Figure 5 details the results of the proposed event trigger recognition method in the development set of the BioNLP 2009 GENIA shared task, and compares this with other existing systems. The data show that our approach achieves state-of-the-art results, with an F-measure of 74.5 on simple events and 52.5 on regulatory events. Overall, it achieves an F-measure of 62.7. Comparing with other existing systems, it achieves the best results on simple events, outperforming other solutions on gene expression, transcription, protein catabolism, phosphorylation and binding event triggers. Overall, our approach presents the second best results, due to the significant performance differences for regulation and negative regulation events, on which it is considerably outperformed by the best performing system. Nonetheless, the presented results are comparable to the best ones previously reported for this task and show the positive contribution of a simple automatic optimization approach.
Figure 5

Detailed performance results achieved by the proposed automatic approach compared with existing state-of-the-art systems.

Regarding the application of CRFs, our solution considerably outperforms previous systems, with an overall difference of more than 6 points of F-measure. This shows that CRFs are able to provide positive results in the recognition of event trigger words.

Speed

In order to analyze the applicability of our approach in large-scale problems, it is important to analyze the annotation processing speeds. There are various factors that add complexity to our system, namely dependency parsing, feature extraction and annotation with multiple ML models. However, the applied annotation algorithm together with multithreaded processing reduces the processing times significantly. Considering the complete processing pipeline presented on Figure 2 and the complexity associated with the previously obtained model configurations, the 1450 sentences of the development set of the BioNLP 2009 shared task were annotated in 40 seconds (excluding the time required to load processing models) on a machine with 8 processing cores @ 2.67 GHz and 16GB of RAM and using four processing threads. Thus, our system is able to process more than 36 sentences/second, corresponding to almost 4 abstracts/second. We believe that these results present a positive contribution, considering the inherent complexity and obtained performance results.

Regarding the optimization algorithm, this requires significant computational resources and may take a considerable amount of time, depending on the optimization algorithm configuration. In our case, which considered a high variety of complex features and parameters, the optimization process took almost 24 hours to find the best model configurations for nine event types. Thus, on average, about 2.6 hours were necessary to find the best model configuration for each event type.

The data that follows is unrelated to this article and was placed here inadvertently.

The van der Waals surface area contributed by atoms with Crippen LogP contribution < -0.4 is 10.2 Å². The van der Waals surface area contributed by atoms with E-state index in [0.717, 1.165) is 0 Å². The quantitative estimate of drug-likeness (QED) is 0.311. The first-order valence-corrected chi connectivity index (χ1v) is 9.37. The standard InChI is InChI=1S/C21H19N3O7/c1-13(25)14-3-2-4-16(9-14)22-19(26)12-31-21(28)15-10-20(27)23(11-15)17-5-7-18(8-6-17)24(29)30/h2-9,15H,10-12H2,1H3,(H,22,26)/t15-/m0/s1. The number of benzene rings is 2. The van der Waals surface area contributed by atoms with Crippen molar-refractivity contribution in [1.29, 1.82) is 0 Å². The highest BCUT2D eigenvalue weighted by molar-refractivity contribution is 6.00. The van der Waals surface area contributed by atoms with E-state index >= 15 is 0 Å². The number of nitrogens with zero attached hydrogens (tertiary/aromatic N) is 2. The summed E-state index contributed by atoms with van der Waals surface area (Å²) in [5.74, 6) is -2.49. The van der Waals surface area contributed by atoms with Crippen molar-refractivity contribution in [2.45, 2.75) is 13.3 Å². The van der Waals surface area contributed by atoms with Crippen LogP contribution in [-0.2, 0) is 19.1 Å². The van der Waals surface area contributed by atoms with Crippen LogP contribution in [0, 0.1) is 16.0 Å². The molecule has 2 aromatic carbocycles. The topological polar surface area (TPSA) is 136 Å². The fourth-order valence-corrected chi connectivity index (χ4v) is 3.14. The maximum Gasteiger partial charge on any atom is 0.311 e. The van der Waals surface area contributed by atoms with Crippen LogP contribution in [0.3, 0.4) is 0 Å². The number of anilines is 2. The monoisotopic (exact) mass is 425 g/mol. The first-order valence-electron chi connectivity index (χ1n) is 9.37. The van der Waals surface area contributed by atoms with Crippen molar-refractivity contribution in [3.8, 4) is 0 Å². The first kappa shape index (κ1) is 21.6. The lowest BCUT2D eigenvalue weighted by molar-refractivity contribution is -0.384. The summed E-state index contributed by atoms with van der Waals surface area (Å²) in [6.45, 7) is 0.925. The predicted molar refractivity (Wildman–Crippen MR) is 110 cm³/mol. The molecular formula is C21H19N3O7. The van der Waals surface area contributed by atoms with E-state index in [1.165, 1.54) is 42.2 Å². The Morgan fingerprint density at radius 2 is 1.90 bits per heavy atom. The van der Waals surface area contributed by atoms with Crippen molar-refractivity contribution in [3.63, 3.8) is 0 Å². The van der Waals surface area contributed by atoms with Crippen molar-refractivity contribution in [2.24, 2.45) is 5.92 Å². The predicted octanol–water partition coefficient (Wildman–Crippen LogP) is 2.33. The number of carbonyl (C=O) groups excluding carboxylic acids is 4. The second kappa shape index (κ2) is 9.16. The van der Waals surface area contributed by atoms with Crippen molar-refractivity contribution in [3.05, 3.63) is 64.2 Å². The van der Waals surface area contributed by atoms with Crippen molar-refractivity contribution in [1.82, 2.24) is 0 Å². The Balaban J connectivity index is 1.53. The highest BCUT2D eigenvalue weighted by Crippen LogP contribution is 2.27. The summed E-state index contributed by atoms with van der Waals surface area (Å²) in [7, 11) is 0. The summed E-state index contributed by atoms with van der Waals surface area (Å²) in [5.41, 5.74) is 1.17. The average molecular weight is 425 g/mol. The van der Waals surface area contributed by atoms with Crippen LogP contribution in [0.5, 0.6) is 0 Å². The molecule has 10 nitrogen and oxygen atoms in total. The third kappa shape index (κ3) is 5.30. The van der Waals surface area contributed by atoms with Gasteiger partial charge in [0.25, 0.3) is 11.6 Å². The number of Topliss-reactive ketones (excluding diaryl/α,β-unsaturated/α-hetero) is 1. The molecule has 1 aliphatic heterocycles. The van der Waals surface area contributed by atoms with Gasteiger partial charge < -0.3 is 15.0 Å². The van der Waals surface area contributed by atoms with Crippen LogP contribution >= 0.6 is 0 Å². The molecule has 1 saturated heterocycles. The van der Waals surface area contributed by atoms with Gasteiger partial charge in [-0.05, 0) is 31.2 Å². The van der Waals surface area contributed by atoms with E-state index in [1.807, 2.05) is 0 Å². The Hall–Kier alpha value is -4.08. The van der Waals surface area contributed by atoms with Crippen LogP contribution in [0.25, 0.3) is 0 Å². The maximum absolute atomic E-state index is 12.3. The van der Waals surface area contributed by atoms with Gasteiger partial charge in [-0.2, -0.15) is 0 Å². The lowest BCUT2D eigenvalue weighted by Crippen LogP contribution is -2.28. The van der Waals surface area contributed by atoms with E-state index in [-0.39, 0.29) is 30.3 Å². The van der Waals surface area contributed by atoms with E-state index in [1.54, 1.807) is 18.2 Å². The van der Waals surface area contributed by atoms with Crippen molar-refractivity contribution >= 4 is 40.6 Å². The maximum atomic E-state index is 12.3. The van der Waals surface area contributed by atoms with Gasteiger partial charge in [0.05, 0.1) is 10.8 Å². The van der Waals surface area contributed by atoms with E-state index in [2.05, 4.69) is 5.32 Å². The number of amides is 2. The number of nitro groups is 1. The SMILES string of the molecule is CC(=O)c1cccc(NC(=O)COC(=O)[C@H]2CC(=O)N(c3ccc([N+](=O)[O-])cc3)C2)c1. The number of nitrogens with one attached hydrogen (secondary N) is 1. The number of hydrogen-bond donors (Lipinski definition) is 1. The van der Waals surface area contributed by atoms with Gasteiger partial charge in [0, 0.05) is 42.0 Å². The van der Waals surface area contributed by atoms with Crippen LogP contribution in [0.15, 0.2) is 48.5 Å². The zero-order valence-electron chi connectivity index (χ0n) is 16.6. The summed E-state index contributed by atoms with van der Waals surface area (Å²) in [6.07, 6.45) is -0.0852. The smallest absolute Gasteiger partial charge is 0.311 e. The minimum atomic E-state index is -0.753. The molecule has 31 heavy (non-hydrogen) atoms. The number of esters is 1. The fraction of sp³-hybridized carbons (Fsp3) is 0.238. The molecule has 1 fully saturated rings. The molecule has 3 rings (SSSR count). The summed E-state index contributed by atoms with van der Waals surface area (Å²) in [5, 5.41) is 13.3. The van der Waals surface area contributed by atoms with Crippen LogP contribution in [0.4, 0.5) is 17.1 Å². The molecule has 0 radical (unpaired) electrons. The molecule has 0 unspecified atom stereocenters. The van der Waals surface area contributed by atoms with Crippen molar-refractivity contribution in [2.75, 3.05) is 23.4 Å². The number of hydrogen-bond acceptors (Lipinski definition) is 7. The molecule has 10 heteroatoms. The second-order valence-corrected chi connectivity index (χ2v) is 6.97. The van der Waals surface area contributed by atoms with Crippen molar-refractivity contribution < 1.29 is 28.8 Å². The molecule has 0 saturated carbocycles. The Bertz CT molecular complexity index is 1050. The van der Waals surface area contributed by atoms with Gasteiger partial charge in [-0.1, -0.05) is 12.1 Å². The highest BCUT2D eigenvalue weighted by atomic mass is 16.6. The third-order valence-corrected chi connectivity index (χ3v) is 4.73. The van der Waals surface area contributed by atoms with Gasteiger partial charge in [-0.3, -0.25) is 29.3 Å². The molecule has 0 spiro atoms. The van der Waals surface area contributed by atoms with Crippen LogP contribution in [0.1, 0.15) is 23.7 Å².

Discussion

The solution presented in this article was built thinking on flexibility and configurability. Its architecture allows easy inclusion of new functionalities and modules, enabling easy development of new feature extraction algorithms and its integration in complex event extraction solutions. Additionally, considering the extracted linguistic information and its structured storage and access, and the amount of already implemented ML features, we believe that our solution is also a good starting point for the development of event extraction systems. Moreover, the approach and research presented in this article provides a new perspective of the linguistic and context complexity associated with each event trigger, providing a better perception of the associated requirements. This information is useful for the implementation of new event and trigger extraction solutions.

Regarding the optimization algorithm, it was developed to be completely configurable, allowing developers to easily specify the feature set, n-grams sizes, model orders and maximum dependency parsing hops. Such flexibility facilitates adapting the tool to new corpora, different domains and event triggers. Typically, the development of NER or trigger recognition solutions is performed by manually selecting the feature set and parameters that provide the best results, which is a very demanding and time-consuming task. The presented approach is able to automatically find high-performance models in just a few hours, which we believe will save researchers’ time. Since the optimization process only has to be executed once for any particular corpus, we consider the presented optimization times acceptable, in comparison with the time required to manually perform a similar process. Moreover, considering the variety of possible biomedical events, as can be seen from the new tasks emerging in the BioNLP challenges [3, 4], we can argue that the presented automatic optimization approach is an added value.